Iran, Article in Iran Press Service
As the clerical authorities toned down their previous harsh rhetoric against demonstrators, the Democratic Front of Iran called on the people to continue the protest movement "until the regime falls".
"Not only will the protest movement not go away by oppression, imprisonment, torture and violence, but it will get stronger", the Front said, as more people took to the streets, repeating earlier chants and slogans against the regime's highest clerical authorities.
"Khameneh'i, the traitor, must be hanged." "Freedom of thinking is not possible with beard and turban," some demonstrators chanted, while others vowed to continue demonstrating until July 9, the fourth anniversary of the 1999 student revolt that was crushed on orders of Ayatollah Khameneh'i with the blessing of Mr. Khatami.
Analysts said though Mr. Khameneh'i tried to look not impressed by the protests, he was visibly shocked ... by both the violence of the slogans and the continuation of the demonstrations.
"He reminded me of the late Shah after he heard the first death to Shah chanted in the first anti-regime demonstration", a former Iranian official recalled after seeing Khameneh'i on the television...
"The [current] student protest movement, on the threshold of the fourth anniversary of the attack on the students at Tehran University, shows that the people's struggle has entered a new stage and the continuation of this struggle will defeat the regime," the Front statement said.
"The dictators should know that any violence against the people will cause more hatred against them and ... will have no result except to accelerate the process of the collapse of the regime."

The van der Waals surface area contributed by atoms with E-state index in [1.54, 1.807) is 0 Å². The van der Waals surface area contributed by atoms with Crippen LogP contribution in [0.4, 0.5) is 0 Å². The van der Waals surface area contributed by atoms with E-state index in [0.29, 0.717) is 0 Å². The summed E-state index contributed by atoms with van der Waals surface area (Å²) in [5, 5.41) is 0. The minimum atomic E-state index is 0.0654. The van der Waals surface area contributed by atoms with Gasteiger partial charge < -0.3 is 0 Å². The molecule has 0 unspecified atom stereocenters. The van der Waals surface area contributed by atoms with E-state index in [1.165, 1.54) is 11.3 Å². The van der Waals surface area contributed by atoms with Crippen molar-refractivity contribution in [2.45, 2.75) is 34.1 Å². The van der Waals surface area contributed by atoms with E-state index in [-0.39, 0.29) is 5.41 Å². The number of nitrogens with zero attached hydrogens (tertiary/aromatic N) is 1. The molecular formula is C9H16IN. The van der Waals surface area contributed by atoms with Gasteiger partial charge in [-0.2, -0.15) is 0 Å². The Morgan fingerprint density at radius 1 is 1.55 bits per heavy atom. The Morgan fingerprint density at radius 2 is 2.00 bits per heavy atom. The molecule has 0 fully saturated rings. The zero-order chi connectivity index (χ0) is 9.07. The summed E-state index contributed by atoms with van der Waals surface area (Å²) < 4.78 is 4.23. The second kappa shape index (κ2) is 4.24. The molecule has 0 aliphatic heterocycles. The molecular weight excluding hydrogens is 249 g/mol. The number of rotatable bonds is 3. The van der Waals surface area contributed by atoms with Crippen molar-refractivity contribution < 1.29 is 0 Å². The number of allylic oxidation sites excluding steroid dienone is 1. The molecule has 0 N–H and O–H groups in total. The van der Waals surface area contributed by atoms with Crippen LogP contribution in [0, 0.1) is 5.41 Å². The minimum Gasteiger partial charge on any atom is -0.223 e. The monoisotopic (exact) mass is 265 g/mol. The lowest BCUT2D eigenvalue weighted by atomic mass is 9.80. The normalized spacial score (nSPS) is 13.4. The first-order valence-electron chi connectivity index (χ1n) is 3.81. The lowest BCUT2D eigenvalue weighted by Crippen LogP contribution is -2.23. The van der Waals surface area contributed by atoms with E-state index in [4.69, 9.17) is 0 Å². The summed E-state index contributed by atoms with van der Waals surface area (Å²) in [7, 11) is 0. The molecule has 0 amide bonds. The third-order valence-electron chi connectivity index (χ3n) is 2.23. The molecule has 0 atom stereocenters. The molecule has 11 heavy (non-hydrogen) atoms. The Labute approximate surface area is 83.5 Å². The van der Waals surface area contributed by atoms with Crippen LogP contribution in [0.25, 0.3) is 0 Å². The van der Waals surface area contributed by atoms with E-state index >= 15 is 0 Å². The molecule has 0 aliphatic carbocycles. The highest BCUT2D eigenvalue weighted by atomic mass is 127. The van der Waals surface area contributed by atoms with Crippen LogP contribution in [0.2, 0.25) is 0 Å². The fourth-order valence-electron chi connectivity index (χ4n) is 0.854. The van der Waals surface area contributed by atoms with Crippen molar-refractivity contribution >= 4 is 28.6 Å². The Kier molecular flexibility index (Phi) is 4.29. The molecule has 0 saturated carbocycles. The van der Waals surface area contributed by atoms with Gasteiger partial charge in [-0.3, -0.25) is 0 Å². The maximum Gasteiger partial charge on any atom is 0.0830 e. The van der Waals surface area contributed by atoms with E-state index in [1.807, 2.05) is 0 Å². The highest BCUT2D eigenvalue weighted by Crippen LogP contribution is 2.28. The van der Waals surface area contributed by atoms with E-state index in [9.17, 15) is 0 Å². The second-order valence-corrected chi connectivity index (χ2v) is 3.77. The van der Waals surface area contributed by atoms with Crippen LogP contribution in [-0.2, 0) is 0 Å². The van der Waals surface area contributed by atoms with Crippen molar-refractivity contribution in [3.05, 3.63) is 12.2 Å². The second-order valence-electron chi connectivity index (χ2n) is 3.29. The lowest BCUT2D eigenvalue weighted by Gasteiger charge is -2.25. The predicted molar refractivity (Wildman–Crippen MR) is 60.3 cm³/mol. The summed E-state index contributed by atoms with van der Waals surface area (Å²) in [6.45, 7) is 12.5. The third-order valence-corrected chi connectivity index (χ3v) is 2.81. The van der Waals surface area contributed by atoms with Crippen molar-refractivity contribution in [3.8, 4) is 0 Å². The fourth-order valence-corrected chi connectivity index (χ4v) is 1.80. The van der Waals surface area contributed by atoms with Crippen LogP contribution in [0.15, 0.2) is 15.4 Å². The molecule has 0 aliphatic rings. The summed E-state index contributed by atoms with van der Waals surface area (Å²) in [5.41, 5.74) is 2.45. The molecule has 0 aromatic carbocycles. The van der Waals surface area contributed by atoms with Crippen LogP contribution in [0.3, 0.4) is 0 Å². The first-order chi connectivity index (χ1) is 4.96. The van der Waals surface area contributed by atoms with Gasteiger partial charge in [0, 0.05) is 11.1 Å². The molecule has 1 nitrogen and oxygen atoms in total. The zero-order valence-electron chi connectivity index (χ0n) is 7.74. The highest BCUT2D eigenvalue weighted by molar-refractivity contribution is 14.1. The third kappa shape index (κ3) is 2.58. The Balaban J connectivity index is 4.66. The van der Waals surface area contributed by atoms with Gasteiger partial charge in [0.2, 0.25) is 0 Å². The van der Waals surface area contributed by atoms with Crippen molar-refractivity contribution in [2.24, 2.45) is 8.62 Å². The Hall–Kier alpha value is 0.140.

Saudi Arabia, Amr Mohammed Al-Faisal in the Arab News
I recently spent a week in Iran on a trip to see the country and its people. As most people know, Saudi Arabia supported Saddam Hussein in the 1980s during the Iran-Iraq war on all levels -- political, financial and military -- to the tune of $30 billion.
So, it is not surprising that I felt some trepidation when I arrived in Iran. However, I did not encounter any of the expected hostility...
Iran is a country whose people have gone through 20 years of revolution and war. The war with Iraq left an estimated half a million dead, and double that number maimed and wounded.
On top of that, the U.S. has imposed a severe economic embargo and continues to do its best to destabilize the country and inflict misery upon its people (in the name of freedom, of course).
The Iranian people have faced these adversities with grace and resolve, which are obvious to any visitor.
Every part of Iran speaks of a long and rich history as a major part of world civilization.
They have been successful in preserving their cultural and historic landmarks as living functioning entities, not as dead museums. You move within their ancient bazaars and out into the modern city seamlessly.